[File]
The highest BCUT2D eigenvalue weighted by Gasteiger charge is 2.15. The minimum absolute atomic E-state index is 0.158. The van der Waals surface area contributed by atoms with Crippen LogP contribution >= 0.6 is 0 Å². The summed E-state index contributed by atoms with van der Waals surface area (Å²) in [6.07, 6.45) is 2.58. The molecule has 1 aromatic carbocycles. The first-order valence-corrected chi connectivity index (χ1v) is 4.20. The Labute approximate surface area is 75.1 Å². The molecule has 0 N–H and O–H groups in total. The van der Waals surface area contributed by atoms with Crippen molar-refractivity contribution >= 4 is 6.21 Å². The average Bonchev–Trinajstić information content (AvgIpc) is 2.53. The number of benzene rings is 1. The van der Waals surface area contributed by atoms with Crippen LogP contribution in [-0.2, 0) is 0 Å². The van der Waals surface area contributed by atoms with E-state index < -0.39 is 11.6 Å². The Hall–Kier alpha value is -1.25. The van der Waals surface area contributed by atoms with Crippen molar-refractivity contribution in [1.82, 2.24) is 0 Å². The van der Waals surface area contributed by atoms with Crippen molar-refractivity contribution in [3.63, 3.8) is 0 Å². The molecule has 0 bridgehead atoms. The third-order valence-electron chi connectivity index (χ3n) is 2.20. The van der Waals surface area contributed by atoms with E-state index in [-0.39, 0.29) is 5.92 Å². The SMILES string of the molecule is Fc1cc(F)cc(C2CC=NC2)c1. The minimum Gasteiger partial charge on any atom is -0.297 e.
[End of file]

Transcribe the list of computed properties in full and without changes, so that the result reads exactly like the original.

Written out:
The highest BCUT2D eigenvalue weighted by Gasteiger charge is 2.15. The minimum absolute atomic E-state index is 0.158. The van der Waals surface area contributed by atoms with Crippen LogP contribution >= 0.6 is 0 Å². The summed E-state index contributed by atoms with van der Waals surface area (Å²) in [6.07, 6.45) is 2.58. The molecule has 1 aromatic carbocycles. The first-order valence-corrected chi connectivity index (χ1v) is 4.20. The Labute approximate surface area is 75.1 Å². The molecule has 0 N–H and O–H groups in total. The van der Waals surface area contributed by atoms with Crippen molar-refractivity contribution >= 4 is 6.21 Å². The average Bonchev–Trinajstić information content (AvgIpc) is 2.53. The number of benzene rings is 1. The van der Waals surface area contributed by atoms with Crippen LogP contribution in [-0.2, 0) is 0 Å². The van der Waals surface area contributed by atoms with E-state index < -0.39 is 11.6 Å². The Hall–Kier alpha value is -1.25. The van der Waals surface area contributed by atoms with Crippen molar-refractivity contribution in [1.82, 2.24) is 0 Å². The van der Waals surface area contributed by atoms with Crippen molar-refractivity contribution in [3.63, 3.8) is 0 Å². The molecule has 0 bridgehead atoms. The third-order valence-electron chi connectivity index (χ3n) is 2.20. The van der Waals surface area contributed by atoms with E-state index in [-0.39, 0.29) is 5.92 Å². The SMILES string of the molecule is Fc1cc(F)cc(C2CC=NC2)c1. The minimum Gasteiger partial charge on any atom is -0.297 e.